BERN (Reuters) - After months of bickering over new competitions, talks of closed super leagues and complaints of greed by elite clubs, football’s leaders have buried their differences to tackle the effects of the coronavirus outbreak.
On Tuesday, UEFA agreed to delay its flagship Euro 2020 competition for one year to allow domestic leagues to complete their seasons, once football resumes, and FIFA in turn recommended postponing its new Club World Cup from 2021.
“It was a relatively short call, probably the most united front of opinion I have seen in European football so far,” said Jonas Baer-Hoffmann, general secretary of the global players’ union FIFPRO, after a video conference with UEFA and representatives of clubs and leagues.
“It was a very cordial conversation —- not at all tense or contentious.”
That could not be said of recent encounters involving football’s various stakeholders.
Only two weeks ago, UEFA president Aleksander Ceferin told his organisation’s annual congress that “no football administrator, no matter the size of the ego, should think we are the stars of the game. We are only the guardians of the game.”
He didn’t mention any names but FIFA president Gianni Infantino, whose efforts to create the Club World Cup have not gone down well with UEFA, was sitting in the front row.
Last year, UEFA and the European Club Association (ECA), proposed a reform of the Champions League which would have turned it into semi-closed competition from 2024 onwards.
The proposal was eventually dropped amid widespread opposition led by Europe’s domestic leagues.
In December, the Financial Times and New York Times reported that discussions led by Real Madrid president Florentino Perez had taken place over the possibility of setting up a super league featuring the world’s richest clubs split into two divisions. Ceferin said the idea was “far-fetched” and “insane.”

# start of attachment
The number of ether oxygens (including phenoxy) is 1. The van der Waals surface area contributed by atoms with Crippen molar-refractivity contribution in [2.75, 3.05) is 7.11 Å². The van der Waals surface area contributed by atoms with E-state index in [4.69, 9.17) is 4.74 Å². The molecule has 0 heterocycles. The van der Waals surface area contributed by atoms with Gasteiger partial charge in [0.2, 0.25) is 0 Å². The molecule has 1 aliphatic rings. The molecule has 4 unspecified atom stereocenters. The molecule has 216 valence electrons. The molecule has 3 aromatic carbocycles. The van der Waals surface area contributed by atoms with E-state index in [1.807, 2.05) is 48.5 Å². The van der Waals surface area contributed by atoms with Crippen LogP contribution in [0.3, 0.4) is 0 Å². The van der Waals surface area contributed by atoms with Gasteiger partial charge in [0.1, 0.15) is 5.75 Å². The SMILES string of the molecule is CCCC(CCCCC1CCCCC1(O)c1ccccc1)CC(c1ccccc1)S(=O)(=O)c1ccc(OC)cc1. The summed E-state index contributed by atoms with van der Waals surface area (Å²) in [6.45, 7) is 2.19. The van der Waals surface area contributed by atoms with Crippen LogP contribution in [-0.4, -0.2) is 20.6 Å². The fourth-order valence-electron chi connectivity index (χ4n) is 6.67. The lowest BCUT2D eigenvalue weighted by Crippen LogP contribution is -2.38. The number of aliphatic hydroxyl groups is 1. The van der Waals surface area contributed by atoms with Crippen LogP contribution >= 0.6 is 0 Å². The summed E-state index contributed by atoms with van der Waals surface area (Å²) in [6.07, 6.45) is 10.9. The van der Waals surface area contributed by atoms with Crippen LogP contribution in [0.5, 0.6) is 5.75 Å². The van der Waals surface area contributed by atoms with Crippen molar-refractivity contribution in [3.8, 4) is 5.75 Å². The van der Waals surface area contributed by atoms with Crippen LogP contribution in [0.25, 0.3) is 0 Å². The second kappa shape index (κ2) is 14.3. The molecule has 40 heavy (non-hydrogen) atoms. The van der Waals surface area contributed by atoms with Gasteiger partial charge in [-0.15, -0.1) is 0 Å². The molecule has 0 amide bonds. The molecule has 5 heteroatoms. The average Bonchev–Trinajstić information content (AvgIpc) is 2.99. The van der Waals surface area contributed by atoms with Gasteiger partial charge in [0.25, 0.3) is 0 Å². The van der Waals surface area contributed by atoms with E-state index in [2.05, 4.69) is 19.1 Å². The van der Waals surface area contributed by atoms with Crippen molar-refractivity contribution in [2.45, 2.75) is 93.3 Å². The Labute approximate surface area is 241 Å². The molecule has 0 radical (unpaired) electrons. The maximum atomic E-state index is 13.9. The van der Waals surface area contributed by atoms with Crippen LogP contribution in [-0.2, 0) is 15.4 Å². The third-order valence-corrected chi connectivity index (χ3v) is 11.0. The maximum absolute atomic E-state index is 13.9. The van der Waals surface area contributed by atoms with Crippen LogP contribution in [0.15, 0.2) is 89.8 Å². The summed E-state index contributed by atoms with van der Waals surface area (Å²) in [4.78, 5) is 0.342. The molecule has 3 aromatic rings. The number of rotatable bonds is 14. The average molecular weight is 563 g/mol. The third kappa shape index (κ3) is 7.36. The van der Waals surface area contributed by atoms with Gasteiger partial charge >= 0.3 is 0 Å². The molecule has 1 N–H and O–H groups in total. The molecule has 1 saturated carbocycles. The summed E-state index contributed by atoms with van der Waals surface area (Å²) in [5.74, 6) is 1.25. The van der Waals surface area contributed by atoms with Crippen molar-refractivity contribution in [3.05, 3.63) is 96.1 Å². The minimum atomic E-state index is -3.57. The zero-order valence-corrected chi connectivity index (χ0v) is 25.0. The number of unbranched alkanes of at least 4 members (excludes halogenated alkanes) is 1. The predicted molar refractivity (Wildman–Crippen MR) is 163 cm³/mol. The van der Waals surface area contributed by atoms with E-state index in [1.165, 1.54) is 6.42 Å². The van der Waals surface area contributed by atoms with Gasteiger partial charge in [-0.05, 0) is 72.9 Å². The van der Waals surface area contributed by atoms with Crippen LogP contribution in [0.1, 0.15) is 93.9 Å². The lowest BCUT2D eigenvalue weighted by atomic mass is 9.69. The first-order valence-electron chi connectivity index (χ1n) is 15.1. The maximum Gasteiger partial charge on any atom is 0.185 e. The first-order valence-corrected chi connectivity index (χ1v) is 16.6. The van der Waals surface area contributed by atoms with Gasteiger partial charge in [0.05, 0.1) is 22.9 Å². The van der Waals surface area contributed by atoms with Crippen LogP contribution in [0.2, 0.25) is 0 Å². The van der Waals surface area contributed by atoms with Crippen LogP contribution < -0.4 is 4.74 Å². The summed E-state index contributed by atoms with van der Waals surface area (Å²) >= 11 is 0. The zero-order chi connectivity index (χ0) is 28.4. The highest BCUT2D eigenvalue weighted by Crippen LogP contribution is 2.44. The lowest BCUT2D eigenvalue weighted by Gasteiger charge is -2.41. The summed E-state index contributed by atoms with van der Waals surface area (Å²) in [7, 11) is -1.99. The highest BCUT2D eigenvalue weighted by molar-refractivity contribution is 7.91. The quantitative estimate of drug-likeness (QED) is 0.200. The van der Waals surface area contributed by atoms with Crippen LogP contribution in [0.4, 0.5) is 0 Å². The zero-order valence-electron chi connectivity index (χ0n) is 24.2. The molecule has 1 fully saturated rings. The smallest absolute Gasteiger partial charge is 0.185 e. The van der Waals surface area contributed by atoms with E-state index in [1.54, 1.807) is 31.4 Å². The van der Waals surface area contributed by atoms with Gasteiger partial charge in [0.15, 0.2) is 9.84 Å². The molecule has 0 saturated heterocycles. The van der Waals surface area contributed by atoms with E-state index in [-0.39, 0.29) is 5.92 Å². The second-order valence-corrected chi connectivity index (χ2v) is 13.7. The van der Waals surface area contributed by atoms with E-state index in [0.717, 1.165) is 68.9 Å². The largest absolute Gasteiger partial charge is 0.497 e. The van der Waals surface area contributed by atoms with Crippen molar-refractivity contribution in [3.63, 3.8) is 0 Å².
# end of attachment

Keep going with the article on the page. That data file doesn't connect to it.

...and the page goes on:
Such reports of breakaways have become commonplace over the years as the financial gap grows between a handful of elite clubs and the rest.
Only two weeks ago, Andrea Agnelli, president of Serie A champions Juventus, questioned the right of smaller rivals Atalanta to take part in the Champions League because the club lacked “international history.”
FIFA’s ambitions for a 24-team Club World Cup have themselves been seen as an attempt to muscle in the lucrative club game and reduce financial dependency on the World Cup.
But the tone was very different on Tuesday.
“It is at times like these, that the football community needs to show responsibility, unity, solidarity and altruism,” said Ceferin, while Baer-Hoffmann recognised that UEFA had taken a “significant hit” with its decision to postpone Euro 2020.
“Finding appropriate and fair solutions at global level is imperative,” added Infantino, who also proposed a fund to help those in football affected by the pandemic. “We need to think of all those around the world potentially impacted by our decisions.”
Writing by Brian Homewood; Editing by Christian Radnedge